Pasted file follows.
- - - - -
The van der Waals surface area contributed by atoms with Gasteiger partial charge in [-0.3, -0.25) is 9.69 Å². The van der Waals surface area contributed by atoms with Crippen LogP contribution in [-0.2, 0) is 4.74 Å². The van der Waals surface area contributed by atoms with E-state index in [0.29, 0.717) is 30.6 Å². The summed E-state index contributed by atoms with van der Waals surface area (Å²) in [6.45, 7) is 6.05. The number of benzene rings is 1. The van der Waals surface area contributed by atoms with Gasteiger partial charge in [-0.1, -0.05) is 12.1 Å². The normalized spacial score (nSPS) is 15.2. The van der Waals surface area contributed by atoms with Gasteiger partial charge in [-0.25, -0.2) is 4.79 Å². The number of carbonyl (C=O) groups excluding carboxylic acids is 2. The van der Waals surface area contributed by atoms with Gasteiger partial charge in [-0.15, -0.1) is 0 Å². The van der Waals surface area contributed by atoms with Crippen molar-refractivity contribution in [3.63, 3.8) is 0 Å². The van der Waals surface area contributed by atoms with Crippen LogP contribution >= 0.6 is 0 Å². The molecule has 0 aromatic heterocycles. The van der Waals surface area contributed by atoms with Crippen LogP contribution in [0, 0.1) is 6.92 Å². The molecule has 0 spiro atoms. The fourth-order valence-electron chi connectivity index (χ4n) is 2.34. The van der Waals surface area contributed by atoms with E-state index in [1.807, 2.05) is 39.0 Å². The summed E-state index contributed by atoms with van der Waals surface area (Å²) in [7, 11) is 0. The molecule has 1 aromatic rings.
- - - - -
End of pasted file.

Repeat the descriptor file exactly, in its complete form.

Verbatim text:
The van der Waals surface area contributed by atoms with Gasteiger partial charge in [-0.3, -0.25) is 9.69 Å². The van der Waals surface area contributed by atoms with Crippen LogP contribution in [-0.2, 0) is 4.74 Å². The van der Waals surface area contributed by atoms with E-state index in [0.29, 0.717) is 30.6 Å². The summed E-state index contributed by atoms with van der Waals surface area (Å²) in [6.45, 7) is 6.05. The number of benzene rings is 1. The van der Waals surface area contributed by atoms with Gasteiger partial charge in [-0.1, -0.05) is 12.1 Å². The normalized spacial score (nSPS) is 15.2. The van der Waals surface area contributed by atoms with Gasteiger partial charge in [-0.25, -0.2) is 4.79 Å². The number of carbonyl (C=O) groups excluding carboxylic acids is 2. The van der Waals surface area contributed by atoms with Gasteiger partial charge in [-0.15, -0.1) is 0 Å². The van der Waals surface area contributed by atoms with Crippen molar-refractivity contribution in [3.63, 3.8) is 0 Å². The van der Waals surface area contributed by atoms with Crippen LogP contribution >= 0.6 is 0 Å². The molecule has 0 aromatic heterocycles. The van der Waals surface area contributed by atoms with Crippen LogP contribution in [0, 0.1) is 6.92 Å². The molecule has 0 spiro atoms. The fourth-order valence-electron chi connectivity index (χ4n) is 2.34. The van der Waals surface area contributed by atoms with E-state index in [1.807, 2.05) is 39.0 Å². The summed E-state index contributed by atoms with van der Waals surface area (Å²) in [7, 11) is 0. The molecule has 1 aromatic rings.